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The Hit Man

While in Hawaii on a staff retreat for the two venerable NBC shows he
oversees, ER and The West
, John Wells got a bit of a reality slap.

One night over cocktails, he asked each staffer to name the show from
their childhood that made them want to get into television (his was
Hill Street Blues). When it was a young writer's turn to
speak, she said something that made Wells cringe: She mentioned

It made him realize just how long he'd been in the business. “Just
hit me in the head with a bat, why don't you?” he thought to himself.

But it also made Wells realize just how much he'd learned—and how
much wisdom he had to pass along to junior staffers. While Wells is indeed the
caretaker of two of television's more senior citizens
(ER began in 1994, West Wing in
1999), his extensive career in production has ingrained in him not just a
talent for winning viewers with clever storytelling but a passion for the
business of television—and lots of insights into how to fix it.

According to those who work with him, Wells, 49, is the rare combination
of producer, business exec and teacher. “John is one of the most creative and
professional producers in the business,” says NBC Entertainment President
Kevin Reilly. “It's very hard to find that kind of animal that has both the
striving for creative excellence and is truly an expert businessman and

Born in Alexandria, Va., and raised in Denver, Wells studied fine arts
at Carnegie Mellon and then the University of Southern California. But he says
his most memorable experiences during college were his summers spent as a
roadie for rock tours.

“I was the lowliest grunt there, but you made $300 a week,” says
Wells, who toured with bands ranging from the Beach Boys to the Eagles.
“You'd sleep four hours and eat McDonald's on the run. I couldn't last
one day of that now.”

Fortunately, he doesn't have to, thanks to an extremely successful
career as a writer and producer with Warner Bros. His first major project was
writing and producing for Vietnam War drama China
, and in 1999, he was involved in the creation of both
Third Watch and West Wing—the
latter of which he took over from Aaron Sorkin two years ago.

Financial realities

With multiple shows on-air and several movie projects, including
Far From Heaven and One Hour
over the years, Wells' professional life is a balancing
act. At the helm of two veteran shows, he's all too familiar with the
financial realities he faces.

“You have stockholders who are expecting an annual growth rate,” he
says, “and to say to them you are going to take off some shows that actually
make money and put on a bunch of new shows that may fail—now that's a tough

Mention NBC, and he talks about the pressure (“You can talk to people
working in the parking lot over there that are a little tense”) and how the
network got caught up in remaining No. 1, instead of developing new hits. “In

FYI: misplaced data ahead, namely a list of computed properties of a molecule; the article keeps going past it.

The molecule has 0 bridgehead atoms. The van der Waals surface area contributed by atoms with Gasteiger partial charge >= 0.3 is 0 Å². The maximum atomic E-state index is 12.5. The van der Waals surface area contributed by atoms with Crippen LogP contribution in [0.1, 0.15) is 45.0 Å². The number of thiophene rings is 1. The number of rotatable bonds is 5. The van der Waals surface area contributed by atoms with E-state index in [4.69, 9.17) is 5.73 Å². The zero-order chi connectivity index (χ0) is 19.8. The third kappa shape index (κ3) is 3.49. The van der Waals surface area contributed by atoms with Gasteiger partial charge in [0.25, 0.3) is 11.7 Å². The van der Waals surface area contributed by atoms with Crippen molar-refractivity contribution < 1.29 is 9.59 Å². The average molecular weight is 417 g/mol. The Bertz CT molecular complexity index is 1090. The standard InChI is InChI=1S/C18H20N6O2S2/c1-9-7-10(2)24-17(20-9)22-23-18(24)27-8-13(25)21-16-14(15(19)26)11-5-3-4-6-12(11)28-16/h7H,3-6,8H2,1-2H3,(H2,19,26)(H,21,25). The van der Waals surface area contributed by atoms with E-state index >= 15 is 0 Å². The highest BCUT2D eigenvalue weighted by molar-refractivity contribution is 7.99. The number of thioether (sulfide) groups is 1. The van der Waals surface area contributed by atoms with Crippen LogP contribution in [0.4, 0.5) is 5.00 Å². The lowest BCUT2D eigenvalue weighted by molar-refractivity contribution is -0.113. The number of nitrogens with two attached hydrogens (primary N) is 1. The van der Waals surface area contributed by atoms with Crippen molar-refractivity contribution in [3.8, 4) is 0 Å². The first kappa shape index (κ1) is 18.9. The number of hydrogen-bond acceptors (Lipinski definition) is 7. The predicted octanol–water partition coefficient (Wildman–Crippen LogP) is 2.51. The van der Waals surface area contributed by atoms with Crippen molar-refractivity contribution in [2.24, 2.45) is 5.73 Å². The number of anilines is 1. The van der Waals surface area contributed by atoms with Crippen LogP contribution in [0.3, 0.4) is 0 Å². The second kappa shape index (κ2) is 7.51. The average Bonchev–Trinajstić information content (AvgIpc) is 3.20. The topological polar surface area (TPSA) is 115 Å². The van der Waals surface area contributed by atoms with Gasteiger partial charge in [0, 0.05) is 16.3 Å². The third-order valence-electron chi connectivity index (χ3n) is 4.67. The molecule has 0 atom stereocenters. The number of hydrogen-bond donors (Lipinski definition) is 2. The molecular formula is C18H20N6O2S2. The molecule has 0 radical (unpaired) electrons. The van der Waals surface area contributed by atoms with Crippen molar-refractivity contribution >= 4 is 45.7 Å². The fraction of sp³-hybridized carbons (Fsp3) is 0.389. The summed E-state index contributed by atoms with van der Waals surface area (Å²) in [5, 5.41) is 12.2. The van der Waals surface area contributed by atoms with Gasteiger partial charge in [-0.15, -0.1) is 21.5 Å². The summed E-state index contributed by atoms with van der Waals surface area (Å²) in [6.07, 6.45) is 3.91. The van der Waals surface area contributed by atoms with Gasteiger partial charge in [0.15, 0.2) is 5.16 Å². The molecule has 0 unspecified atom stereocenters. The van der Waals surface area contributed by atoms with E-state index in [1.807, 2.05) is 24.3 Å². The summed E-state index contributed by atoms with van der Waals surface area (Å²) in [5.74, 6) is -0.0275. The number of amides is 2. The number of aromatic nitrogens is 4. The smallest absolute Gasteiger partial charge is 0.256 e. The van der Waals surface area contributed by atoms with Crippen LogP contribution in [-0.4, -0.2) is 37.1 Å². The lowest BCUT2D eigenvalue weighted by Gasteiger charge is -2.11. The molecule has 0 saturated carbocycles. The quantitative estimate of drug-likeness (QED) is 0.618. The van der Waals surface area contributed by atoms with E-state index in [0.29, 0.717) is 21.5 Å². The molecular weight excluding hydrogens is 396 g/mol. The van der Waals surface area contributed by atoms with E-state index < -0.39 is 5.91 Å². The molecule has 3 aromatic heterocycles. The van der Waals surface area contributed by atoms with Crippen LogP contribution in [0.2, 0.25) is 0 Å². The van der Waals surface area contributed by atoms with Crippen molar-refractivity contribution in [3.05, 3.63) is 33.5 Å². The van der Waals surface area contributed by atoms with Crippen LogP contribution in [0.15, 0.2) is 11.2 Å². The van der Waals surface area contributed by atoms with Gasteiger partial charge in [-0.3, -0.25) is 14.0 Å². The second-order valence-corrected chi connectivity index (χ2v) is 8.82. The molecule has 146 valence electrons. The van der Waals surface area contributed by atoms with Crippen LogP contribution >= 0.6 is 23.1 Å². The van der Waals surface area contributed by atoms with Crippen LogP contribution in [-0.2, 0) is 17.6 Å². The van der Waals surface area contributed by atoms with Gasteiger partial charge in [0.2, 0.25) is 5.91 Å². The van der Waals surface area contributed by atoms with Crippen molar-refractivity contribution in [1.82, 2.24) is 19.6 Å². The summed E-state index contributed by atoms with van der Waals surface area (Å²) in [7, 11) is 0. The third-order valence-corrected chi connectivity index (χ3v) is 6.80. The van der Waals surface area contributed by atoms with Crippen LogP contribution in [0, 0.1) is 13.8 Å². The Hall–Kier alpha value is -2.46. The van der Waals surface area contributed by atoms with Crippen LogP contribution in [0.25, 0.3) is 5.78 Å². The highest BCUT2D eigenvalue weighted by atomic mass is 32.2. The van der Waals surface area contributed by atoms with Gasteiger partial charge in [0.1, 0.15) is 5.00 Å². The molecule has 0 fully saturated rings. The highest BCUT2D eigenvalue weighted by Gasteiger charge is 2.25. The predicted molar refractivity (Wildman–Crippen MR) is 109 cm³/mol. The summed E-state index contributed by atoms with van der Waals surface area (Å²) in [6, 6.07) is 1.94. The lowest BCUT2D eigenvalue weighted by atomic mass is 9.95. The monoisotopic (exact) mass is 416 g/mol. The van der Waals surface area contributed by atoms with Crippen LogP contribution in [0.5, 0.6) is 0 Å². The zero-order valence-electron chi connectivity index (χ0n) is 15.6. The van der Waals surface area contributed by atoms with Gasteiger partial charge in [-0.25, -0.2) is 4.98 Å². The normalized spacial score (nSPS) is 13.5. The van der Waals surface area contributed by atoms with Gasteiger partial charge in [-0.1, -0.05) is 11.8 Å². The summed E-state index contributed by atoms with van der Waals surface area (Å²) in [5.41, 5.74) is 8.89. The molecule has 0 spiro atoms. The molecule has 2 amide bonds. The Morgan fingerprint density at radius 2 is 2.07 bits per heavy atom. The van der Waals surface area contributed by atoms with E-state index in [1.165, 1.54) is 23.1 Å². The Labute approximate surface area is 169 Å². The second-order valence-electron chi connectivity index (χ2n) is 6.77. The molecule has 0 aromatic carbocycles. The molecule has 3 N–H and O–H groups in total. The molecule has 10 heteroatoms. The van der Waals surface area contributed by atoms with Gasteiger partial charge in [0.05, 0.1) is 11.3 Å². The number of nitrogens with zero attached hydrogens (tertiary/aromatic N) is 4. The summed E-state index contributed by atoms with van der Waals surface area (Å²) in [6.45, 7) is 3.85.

this business, it seems you ride the wave as long as you can possibly ride it,
and then you get completely battered at the beach, and then you try to swim
back out,” he says. “That's what they are in the middle of.”

Wells thinks it'll take NBC at least three years to get back on top,
but he sees bigger problems than one network's ratings challenges. Among
them: what he calls a grave lack of talented showrunners.

“It's like expansion in baseball—at some point there is not enough
qualified, experienced talent to spread around,” he says. “People are in
the business two years now, and then they're running a show. You get a lot of
shows that don't work simply because they haven't done it enough.”

Grooming talent

Wells, who worked in television for seven years before he became an
executive producer, says the notion of young talent being groomed over time is
a thing of the past. He says the current model is one reason he would never
want to run a studio.

“Too often, someone takes a kid from being a co-producer on one show
and says, 'You have $50 million, and you're going to spend it in the next
nine months. Go!'” Wells says. “If you were going to start up a $50
million company, you would not do it with the least experienced person you
could find.”

Instead of simply bemoaning the system, Wells is trying to change it by
developing the young talent around him. Says his childhood friend,
Law & Order: SVU executive producer Neil Baer, “Not
a lot of producers take the time to train up-and-comers, but he is a teacher,
from the staff writers on up. From staff retreats to post-production to
casting, John has influenced a lot of what I do, and a lot of what many others
do as well.”

Advice to young producers

Wells advises young producers to think twice about—and even turn
down—big deals so early in their careers. “You're not pro athletes.
You're not gonna get hurt,” he says. “If you go out too early and fail,
then that could set back your career years. It's very tough to recover if
you've had a disaster.”

West Wing star Jimmy Smits sees firsthand the way Wells develops talent.
“John really has his hands on everything in terms of what's happening with
the company,” he says. “But he encourages a collaborative environment, not
autocratic. He develops great people around him, and he really delegates and
trusts them.”

Fittingly, Wells is working with the Writers Guild of America (he's
the former president) to set up a weekend program to teach younger writers the
skills they need to run a show.

For now, he's busy with crime drama The Evidence,
an ABC midseason replacement that gives him yet another task to balance—not
to mention a new staff to teach.